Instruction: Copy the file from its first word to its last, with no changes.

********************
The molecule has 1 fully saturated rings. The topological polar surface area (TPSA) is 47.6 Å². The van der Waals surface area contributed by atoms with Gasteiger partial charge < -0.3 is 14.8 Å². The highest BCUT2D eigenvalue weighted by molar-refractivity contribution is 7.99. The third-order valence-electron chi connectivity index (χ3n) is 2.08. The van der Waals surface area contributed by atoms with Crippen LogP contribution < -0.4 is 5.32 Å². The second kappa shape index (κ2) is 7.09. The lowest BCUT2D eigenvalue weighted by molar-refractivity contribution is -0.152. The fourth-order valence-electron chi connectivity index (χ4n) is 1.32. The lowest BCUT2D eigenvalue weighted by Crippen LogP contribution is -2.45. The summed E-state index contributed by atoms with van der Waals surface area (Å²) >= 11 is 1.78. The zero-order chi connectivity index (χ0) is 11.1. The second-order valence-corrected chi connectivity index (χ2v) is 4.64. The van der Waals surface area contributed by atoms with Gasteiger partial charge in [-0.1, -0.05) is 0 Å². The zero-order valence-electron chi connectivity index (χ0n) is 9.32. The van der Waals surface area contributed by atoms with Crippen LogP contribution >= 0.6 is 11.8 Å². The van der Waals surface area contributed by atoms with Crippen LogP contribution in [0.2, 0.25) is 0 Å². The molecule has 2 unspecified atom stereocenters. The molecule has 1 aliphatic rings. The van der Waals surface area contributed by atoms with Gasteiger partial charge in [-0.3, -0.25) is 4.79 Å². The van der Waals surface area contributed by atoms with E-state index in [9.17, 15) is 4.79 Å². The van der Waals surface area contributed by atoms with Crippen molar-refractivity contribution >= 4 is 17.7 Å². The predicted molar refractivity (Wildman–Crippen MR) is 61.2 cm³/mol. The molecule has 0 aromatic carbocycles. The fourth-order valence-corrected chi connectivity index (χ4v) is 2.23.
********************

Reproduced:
The molecule has 1 fully saturated rings. The topological polar surface area (TPSA) is 47.6 Å². The van der Waals surface area contributed by atoms with Gasteiger partial charge < -0.3 is 14.8 Å². The highest BCUT2D eigenvalue weighted by molar-refractivity contribution is 7.99. The third-order valence-electron chi connectivity index (χ3n) is 2.08. The van der Waals surface area contributed by atoms with Crippen LogP contribution < -0.4 is 5.32 Å². The second kappa shape index (κ2) is 7.09. The lowest BCUT2D eigenvalue weighted by molar-refractivity contribution is -0.152. The fourth-order valence-electron chi connectivity index (χ4n) is 1.32. The lowest BCUT2D eigenvalue weighted by Crippen LogP contribution is -2.45. The summed E-state index contributed by atoms with van der Waals surface area (Å²) >= 11 is 1.78. The zero-order chi connectivity index (χ0) is 11.1. The second-order valence-corrected chi connectivity index (χ2v) is 4.64. The van der Waals surface area contributed by atoms with Gasteiger partial charge in [-0.1, -0.05) is 0 Å². The zero-order valence-electron chi connectivity index (χ0n) is 9.32. The van der Waals surface area contributed by atoms with Crippen LogP contribution >= 0.6 is 11.8 Å². The van der Waals surface area contributed by atoms with Crippen LogP contribution in [0.2, 0.25) is 0 Å². The molecule has 2 unspecified atom stereocenters. The molecule has 1 aliphatic rings. The van der Waals surface area contributed by atoms with Gasteiger partial charge in [-0.3, -0.25) is 4.79 Å². The van der Waals surface area contributed by atoms with E-state index in [9.17, 15) is 4.79 Å². The van der Waals surface area contributed by atoms with Crippen molar-refractivity contribution >= 4 is 17.7 Å². The predicted molar refractivity (Wildman–Crippen MR) is 61.2 cm³/mol. The molecule has 0 aromatic carbocycles. The fourth-order valence-corrected chi connectivity index (χ4v) is 2.23.